Targets for USD/JPY Rally

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After weeks of consolidation, we are finally getting some action in the forex market. The rally in the U.S. dollar extended higher this morning, forcing the EUR/USD below 1.30, USD/JPY to a fresh 4 year high of 101.73 and the AUD/USD below parity (1.0) intraday. While the move in USD/JPY is stealing the headlines, there’s no question that this is a broad based dollar rally because every major currency has lost value against the greenback. What started as a post jobless claims uptrend turned into the biggest 2 day move for the dollar in over a month and if next week’s U.S. retail sales report confirm that job growth has translated into spending, the rally will continue. Investors are finally beginning to realize that the Federal Reserve is the only major central bank considering paring stimulus in a sea of policymakers who have just taken new steps to increase support for their economies. Top that off with better than expected U.S. data and it is no surprise that the dollar has soared. The only surprise was timing.

Being long USD/JPY in the second quarter has been a true test of patience but it has also been one of our favorite trades because the fundamental divergence in monetary policy direction. In early April, the Bank of Japan unleashed the world’s most intense burst of stimulus for their economy. They pledged to pump $1.4 trillion over the next 2 years to boost inflation to 2%. Their initial announcement drove USD/JPY to 99.95 but the currency pair failed to break 100 and treaded water for the next few weeks even as the Fed’s optimism about the U.S. economy kept discussions of tapering U.S. asset purchases alive.

3 Criteria for Sustainable Gains in USD/JPY – Achieved

Earlier this month, we said there are 3 criteria for USD/JPY to break 100 and sustain a move towards 105:

1) Rise in U.S. yields – DONE
2) New highs in the Nikkei – DONE
3) Japanese purchases of foreign bonds – DONE

According to the Ministry of Finance’s weekly portfolio data, released last night, Japanese investors have finally become net buyers of foreign bonds after selling them for 6 weeks straight. As a result, as long as this trend continues, which we believe will, USDJPY will extend even higher. If the BoJ is successful in achieving its 2% inflation target, it would be consistent with a USD/JPY level of 104/104.50. The Bank of Japan has eliminated any reason to buy yen over the next two years and local investors are finally beginning to realize it. The Bank’s commitment to bold easing means they will do everything in their power to drive down yields, leading to a more aggressive shift out of Japanese bonds by domestic investors, who will look abroad for higher yields. Moreover, they will do it on an unhedged basis, as the BoJ’s policies should keep the Yen weak, eliminating concerns about a currency offset. In other words, the central bank has given Japanese investors a reason to go global and they finally took the bait.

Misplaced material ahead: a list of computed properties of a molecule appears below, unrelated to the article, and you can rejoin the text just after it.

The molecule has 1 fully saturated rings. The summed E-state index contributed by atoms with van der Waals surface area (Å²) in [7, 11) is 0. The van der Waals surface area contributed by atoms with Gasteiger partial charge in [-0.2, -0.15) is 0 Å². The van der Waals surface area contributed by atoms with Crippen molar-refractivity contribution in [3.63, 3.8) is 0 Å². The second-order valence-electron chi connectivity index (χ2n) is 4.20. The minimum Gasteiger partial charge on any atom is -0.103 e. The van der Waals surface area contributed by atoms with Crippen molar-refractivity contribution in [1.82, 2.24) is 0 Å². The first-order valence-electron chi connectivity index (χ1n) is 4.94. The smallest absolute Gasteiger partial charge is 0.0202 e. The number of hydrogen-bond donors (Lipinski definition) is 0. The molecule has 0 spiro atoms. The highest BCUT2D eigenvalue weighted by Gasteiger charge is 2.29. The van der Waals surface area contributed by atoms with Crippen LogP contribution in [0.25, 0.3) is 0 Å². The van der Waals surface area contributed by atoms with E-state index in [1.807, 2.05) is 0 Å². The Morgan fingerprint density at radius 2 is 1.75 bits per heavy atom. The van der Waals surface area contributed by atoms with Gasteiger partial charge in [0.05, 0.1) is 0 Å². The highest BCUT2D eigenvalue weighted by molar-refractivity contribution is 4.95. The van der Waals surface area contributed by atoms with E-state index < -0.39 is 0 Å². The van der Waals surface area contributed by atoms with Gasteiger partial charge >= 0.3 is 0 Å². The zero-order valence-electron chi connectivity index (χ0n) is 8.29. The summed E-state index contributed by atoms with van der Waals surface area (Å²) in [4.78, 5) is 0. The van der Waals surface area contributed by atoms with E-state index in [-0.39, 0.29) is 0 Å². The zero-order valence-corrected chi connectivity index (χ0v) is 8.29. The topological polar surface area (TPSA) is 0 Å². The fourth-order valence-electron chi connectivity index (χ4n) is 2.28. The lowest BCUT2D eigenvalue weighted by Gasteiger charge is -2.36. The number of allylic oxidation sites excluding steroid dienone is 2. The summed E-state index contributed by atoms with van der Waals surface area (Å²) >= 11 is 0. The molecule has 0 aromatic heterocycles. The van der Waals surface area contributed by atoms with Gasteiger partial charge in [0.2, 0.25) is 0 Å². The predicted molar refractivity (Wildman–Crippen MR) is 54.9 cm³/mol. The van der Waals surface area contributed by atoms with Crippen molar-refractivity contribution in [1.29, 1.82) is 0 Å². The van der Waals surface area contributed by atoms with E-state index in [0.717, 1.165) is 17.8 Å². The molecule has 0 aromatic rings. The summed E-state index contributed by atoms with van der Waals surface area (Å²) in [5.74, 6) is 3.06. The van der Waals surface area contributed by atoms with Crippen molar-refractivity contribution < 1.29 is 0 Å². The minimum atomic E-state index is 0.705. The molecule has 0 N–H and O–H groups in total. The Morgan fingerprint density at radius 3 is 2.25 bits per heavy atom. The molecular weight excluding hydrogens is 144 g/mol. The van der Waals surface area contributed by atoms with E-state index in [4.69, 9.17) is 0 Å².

As you can see in the first chart below, trends in USD/JPY can last for a very long time and extend further than most investors would imagine. Between 2007 and 2011, the currency pair dropped nearly 40%, and while there were certainly recoveries along the way, they were brief and shallow. Before that, between 2005 and 2007, USDJPY rose 20%, and a similar move was seen between 2002 and 2005.

Over the past 7 months, USDJPY already appreciated nearly 30%, leading many investors to wonder how much higher can it rise. Considering that the Bank of Japan has just begun easing, we think there’s a lot more room to the upside.

The pair’s ten-year average is 100, and given the magnitude of the BoJ’s actions, at a minimum, we expect USD/JPY to hit 103 with a very likely extension to 105. The moves in USD/JPY frequently overshoot fundamentals and for this reason, we think a first target of 103 and a second target of 105 is reasonable. The 110 level however, may be a stretch. On a technically basis, 103 is significant because it is the 38.2% Fibonacci retracement of the 1999 to 2011 sell-off in USD/JPY and 105 is significant psychologically so many stops and take profit orders are likely to be sitting at that level.

Kathy Lien
Managing Director

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